723-2058 or 1-800-342-9685The Ombudsman Council staff person in your area will assign your complaint to a member of the Ombudsman Council for investigation and necessary intervention to prevent abuse or neglect. The Ombudsman Council can request the facility be cited for violation, the license of the facility be placed in provisional status, the removal of the abused person from the facility and placement in another facility.
  3. If you are dissatisfied with or have complaints about the investigation of any abuse report, you can contact in writing or by phone the DCF Human Rights Advocacy Commission for your area. The Advocacy Commission is a watchdog organization for abused and neglected children, handicapped adults, elderly persons and mentally or developmentally disabled persons living in care facilities. The Advocacy Commission investigates any complaint about the way abuse investigations are handled and reviews all abuse complaints for persons who are in state run or state contracted institutions or programs. You may contact the Advocacy Commission for your area at:DCF Human Rights Advocacy Commission
    5920 Arlington Expressway
    Jacksonville, Florida 32211
    723-2057

The Advocacy Commission staff person in your area will assign your complaint to a member of the Advocacy Commission for investigation and necessary intervention to prevent the abuse or neglect.

When reporting abuse or neglect or filing a written complaint you should give as much of the following information as possible:

  1. Information on the person who is being abused or neglected, such as name, address, phone number and age of the elderly person. Also, if you know of any disabling condition they may have, whether or not they live in their own home or a care facility. If the person lives in a care facility, try to provide the name, address, and phone number of the care facility.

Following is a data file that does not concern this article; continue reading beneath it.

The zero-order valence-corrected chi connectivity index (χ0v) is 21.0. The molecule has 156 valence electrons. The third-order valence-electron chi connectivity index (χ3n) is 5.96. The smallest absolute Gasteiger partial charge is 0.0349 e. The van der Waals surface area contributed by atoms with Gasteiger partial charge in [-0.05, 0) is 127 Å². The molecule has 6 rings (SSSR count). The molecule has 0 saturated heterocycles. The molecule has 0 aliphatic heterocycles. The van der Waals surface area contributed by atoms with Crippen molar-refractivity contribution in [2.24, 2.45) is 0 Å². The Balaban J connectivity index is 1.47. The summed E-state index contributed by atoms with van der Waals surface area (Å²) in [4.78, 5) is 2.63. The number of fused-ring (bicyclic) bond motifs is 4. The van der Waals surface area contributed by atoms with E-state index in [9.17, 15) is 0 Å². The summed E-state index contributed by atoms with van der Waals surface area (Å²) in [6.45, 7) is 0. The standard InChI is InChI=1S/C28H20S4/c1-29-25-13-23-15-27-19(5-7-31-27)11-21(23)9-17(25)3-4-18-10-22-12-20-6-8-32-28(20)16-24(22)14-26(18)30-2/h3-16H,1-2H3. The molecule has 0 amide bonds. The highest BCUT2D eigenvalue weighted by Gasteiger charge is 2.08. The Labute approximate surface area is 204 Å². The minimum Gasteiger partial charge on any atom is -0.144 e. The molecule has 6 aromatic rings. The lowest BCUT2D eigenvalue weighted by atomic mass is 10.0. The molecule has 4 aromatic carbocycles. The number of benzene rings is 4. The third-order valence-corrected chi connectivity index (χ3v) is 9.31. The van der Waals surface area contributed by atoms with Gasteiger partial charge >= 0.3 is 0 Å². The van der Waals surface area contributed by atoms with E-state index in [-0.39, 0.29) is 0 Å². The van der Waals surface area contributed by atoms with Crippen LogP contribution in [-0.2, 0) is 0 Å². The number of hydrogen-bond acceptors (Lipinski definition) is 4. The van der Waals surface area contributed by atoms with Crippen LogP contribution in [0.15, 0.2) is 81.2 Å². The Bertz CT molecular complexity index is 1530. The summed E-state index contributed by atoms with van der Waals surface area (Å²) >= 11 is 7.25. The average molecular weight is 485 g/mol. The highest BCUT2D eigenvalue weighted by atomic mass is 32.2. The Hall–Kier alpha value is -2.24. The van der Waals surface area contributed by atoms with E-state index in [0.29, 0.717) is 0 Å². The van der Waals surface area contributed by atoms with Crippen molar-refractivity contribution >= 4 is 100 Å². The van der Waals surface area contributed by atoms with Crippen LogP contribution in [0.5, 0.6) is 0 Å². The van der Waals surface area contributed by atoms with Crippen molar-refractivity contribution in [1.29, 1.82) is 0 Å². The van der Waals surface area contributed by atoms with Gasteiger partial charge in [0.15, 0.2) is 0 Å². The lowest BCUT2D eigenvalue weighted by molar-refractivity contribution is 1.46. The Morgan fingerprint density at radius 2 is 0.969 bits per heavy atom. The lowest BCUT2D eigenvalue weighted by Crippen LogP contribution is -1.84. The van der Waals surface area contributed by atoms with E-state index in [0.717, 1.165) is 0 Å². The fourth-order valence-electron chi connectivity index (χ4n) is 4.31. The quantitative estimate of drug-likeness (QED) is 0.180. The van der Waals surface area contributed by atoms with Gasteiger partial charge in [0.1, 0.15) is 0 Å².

2. Any information on who you suspect of neglecting or abusing the elderly person,
    including their name, address, phone number, and relationship to the elderly person.
  3. A brief description of the neglect or abuse that has taken place, when it occurred and if it’s an ongoing pattern of abuse or a single incident.

Last Wills and Testaments

If you have any real property or personal property, and you want to designate, before you die, where your property goes (to relatives, loved ones, charities, etc.), then you should have a last will and testament.  Unless you have a last will and testament, you do not have the power to determine where your property goes at the time of your death and the distribution of your personal and/or real property will be made according to state law.